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Marine Ecology Progress Series

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MEPS 317:111-126 (2006)  -  doi:10.3354/meps317111

Feeding ecology and metabolism of the Antarctic cydippid ctenophore Callianira antarctica

Kerri M. Scolardi1,3,*, Kendra L. Daly1, Evgeny A. Pakhomov2,4, Joseph J. Torres1

1 College of Marine Science, University of South Florida, 140 Seventh Avenue South, St. Petersburg, Florida 33701, USA
2 Department of Zoology, Faculty of Science and Technology, University of Fort Hare, Private Bag X1314, Alice 5700, South Africa
3 Present address: Mote Marine Laboratory, 1600 Ken Thompson Parkway, Sarasota, Florida 34237, USA
4 Present address: Department of Earth and Ocean Sciences, University of British Columbia, 6339 Stores Road, Vancouver, British Columbia V6T 1Z4, Canada

ABSTRACT: The chemical composition, metabolism, and feeding ecology of the cydippid ctenophore Callianira antarctica (Chun 1897) were investigated during autumn and winter 2001 and 2002 in the vicinity of Marguerite Bay, an embayment on the western Antarctic Peninsula shelf. C. antarctica had relatively high carbon (C) and nitrogen (N) values (average: 8.4% C and 1.8 % N [% dry weight, DW]), further suggesting that polar ctenophores are more C-rich than tropical species. Winter oxygen consumption and ammonium excretion rates ranged from 0.059 to 0.411 µl O2 mg–1 DW h–1 and 0.043 to 2.22 nmol N mg–1 DW h–1, respectively, at 0°C. Calanoid copepods, larval and juvenile Antarctic krill Euphausia superba, and a mixture of prey were offered to ctenophores during feeding incubations. Ingestion rates based on preliminary feeding experiments were linearly related to prey densities, with rates ranging from 9 to 39 prey ind.–1 d–1 and from 3.5 to 4.0 prey ind.–1 d–1 for 1 larger and 1 smaller C. antarctica, respectively. Daily rations varied between 22 and 136% of body C for the larger ctenophore and 6 to 22% of body C for the smaller individual. Digestion time (median: 11.5 h) was dependent on prey elemental content and prey number, and independent of ctenophore size. Gut content analyses indicated that C. antarctica preyed predominantly on larval euphausiids and copepods. Diver observations, net collections, and diet analyses suggest that this species is an opportunistic predator that feeds both during the day and night, and appears to be well adapted to the prey patchiness found in Antarctic waters.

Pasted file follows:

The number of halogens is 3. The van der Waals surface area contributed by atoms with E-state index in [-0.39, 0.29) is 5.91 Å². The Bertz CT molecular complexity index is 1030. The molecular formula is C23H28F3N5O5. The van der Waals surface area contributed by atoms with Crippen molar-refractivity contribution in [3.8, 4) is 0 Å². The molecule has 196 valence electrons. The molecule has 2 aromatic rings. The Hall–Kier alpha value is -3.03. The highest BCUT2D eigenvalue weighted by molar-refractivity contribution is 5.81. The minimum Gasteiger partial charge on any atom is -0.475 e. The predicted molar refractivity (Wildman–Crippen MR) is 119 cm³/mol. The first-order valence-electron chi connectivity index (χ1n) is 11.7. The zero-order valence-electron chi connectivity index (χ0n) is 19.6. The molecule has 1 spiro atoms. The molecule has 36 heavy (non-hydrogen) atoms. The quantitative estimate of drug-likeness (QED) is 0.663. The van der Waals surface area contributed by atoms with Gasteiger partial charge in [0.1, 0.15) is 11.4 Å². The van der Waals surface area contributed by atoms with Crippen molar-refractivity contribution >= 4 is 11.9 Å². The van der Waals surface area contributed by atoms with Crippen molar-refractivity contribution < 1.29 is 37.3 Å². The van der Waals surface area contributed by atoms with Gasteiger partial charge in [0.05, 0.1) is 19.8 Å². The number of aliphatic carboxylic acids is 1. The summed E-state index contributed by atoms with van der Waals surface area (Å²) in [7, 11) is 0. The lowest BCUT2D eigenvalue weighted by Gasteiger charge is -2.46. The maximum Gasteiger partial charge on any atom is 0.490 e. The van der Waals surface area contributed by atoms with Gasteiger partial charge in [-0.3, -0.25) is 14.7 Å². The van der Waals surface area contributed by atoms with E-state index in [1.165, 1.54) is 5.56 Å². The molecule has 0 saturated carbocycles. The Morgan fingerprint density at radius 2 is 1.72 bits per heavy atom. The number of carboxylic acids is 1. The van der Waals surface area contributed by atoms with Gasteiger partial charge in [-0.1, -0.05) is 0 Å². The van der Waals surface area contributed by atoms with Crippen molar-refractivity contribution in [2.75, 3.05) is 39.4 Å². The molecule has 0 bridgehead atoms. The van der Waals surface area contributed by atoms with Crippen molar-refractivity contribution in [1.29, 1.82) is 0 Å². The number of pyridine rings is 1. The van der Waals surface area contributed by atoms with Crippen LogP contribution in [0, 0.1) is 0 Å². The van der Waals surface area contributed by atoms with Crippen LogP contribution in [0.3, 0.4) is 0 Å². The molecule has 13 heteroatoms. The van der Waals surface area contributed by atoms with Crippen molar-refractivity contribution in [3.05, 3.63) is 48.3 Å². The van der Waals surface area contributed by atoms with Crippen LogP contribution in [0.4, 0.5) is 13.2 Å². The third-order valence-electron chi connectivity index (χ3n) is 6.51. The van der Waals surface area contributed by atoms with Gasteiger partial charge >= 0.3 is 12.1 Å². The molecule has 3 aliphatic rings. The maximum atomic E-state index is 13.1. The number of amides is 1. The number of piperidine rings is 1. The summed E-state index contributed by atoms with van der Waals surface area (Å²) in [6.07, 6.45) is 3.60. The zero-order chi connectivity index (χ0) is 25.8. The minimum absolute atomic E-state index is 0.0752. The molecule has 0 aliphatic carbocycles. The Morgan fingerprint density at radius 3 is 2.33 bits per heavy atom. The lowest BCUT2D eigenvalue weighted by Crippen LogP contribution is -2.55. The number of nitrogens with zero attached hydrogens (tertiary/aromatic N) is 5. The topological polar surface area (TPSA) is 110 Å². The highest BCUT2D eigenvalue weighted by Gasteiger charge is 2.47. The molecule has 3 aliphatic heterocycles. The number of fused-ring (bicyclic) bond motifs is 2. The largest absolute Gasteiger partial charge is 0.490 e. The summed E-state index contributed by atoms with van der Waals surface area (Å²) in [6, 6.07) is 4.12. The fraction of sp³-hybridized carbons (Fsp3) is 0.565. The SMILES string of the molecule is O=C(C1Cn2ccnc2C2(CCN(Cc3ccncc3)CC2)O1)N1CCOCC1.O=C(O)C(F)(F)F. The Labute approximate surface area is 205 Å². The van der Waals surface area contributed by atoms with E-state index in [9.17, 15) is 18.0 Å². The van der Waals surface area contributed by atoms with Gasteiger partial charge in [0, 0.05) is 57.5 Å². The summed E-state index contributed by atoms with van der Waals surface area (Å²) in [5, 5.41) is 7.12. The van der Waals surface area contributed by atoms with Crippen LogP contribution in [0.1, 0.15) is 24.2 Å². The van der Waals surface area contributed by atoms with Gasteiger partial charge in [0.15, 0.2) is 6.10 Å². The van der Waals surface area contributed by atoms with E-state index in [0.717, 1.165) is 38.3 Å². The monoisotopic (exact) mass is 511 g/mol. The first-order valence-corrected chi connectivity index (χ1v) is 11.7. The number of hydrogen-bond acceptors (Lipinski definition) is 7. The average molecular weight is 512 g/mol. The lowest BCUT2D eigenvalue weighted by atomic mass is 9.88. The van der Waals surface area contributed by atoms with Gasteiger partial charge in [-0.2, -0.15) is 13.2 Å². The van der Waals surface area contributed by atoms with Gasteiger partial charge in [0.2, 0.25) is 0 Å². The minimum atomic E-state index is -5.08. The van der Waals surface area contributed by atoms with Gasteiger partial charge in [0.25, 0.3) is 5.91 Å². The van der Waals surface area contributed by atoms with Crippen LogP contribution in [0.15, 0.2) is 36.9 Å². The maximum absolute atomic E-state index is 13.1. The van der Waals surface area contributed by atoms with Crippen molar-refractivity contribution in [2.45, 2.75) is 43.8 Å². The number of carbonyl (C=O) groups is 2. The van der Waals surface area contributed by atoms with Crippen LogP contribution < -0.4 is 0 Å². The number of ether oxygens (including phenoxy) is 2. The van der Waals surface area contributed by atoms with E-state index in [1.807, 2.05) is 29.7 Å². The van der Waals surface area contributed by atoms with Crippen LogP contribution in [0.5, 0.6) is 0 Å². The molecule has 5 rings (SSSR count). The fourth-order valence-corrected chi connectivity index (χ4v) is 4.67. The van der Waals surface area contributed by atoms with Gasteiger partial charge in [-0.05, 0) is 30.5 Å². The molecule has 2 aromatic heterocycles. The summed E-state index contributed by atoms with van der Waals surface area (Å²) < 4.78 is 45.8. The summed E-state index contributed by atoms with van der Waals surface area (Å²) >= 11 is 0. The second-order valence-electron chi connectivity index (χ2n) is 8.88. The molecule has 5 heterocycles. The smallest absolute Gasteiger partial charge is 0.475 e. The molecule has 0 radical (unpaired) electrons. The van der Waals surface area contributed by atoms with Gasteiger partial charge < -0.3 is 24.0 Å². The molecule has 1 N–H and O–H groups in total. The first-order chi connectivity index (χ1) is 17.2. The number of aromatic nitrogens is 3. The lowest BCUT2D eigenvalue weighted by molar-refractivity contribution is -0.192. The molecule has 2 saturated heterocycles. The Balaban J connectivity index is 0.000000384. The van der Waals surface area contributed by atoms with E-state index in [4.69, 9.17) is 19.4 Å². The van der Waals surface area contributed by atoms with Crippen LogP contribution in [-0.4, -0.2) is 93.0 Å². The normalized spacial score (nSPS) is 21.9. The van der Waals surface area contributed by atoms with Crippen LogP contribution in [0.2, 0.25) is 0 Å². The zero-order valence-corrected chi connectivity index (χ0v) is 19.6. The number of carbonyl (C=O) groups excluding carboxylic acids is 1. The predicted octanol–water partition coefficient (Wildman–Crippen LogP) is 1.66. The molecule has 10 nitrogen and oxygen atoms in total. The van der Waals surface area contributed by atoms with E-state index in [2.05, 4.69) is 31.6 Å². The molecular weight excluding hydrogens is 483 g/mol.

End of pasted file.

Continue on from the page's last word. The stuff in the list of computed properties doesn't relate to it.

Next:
KEY WORDS: Antarctic zooplankton · Ctenophore · Krill · Copepod · Digestion time · Daily ration · Gut contents · Overwintering

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